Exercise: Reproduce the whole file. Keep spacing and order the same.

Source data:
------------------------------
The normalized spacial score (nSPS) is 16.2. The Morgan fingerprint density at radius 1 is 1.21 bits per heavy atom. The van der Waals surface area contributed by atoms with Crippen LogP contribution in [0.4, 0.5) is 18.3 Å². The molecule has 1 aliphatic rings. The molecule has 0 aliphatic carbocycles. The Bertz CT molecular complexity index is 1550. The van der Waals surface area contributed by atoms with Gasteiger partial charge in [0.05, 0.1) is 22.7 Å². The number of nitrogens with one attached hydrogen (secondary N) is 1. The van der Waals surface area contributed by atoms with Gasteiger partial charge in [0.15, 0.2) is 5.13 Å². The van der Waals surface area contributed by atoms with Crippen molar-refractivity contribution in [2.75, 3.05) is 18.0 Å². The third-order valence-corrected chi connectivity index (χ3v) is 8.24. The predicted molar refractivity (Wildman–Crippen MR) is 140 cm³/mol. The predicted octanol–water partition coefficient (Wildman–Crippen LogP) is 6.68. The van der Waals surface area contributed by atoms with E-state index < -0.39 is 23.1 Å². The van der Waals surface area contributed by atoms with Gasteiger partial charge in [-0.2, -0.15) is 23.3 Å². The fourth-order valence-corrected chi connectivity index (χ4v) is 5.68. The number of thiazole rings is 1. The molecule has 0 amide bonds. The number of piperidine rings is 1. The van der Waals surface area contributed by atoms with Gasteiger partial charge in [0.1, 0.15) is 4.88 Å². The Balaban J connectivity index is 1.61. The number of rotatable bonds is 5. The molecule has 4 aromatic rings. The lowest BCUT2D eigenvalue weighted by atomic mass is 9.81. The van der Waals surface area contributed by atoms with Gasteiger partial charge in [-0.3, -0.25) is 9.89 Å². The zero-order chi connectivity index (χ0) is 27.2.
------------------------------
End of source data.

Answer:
The normalized spacial score (nSPS) is 16.2. The Morgan fingerprint density at radius 1 is 1.21 bits per heavy atom. The van der Waals surface area contributed by atoms with Crippen LogP contribution in [0.4, 0.5) is 18.3 Å². The molecule has 1 aliphatic rings. The molecule has 0 aliphatic carbocycles. The Bertz CT molecular complexity index is 1550. The van der Waals surface area contributed by atoms with Gasteiger partial charge in [0.05, 0.1) is 22.7 Å². The number of nitrogens with one attached hydrogen (secondary N) is 1. The van der Waals surface area contributed by atoms with Gasteiger partial charge in [0.15, 0.2) is 5.13 Å². The van der Waals surface area contributed by atoms with Crippen molar-refractivity contribution in [2.75, 3.05) is 18.0 Å². The third-order valence-corrected chi connectivity index (χ3v) is 8.24. The predicted molar refractivity (Wildman–Crippen MR) is 140 cm³/mol. The predicted octanol–water partition coefficient (Wildman–Crippen LogP) is 6.68. The van der Waals surface area contributed by atoms with E-state index < -0.39 is 23.1 Å². The van der Waals surface area contributed by atoms with Gasteiger partial charge in [-0.2, -0.15) is 23.3 Å². The fourth-order valence-corrected chi connectivity index (χ4v) is 5.68. The number of thiazole rings is 1. The molecule has 0 amide bonds. The number of piperidine rings is 1. The van der Waals surface area contributed by atoms with Gasteiger partial charge in [0.1, 0.15) is 4.88 Å². The Balaban J connectivity index is 1.61. The number of rotatable bonds is 5. The molecule has 4 aromatic rings. The lowest BCUT2D eigenvalue weighted by atomic mass is 9.81. The van der Waals surface area contributed by atoms with Gasteiger partial charge in [-0.3, -0.25) is 9.89 Å². The zero-order chi connectivity index (χ0) is 27.2.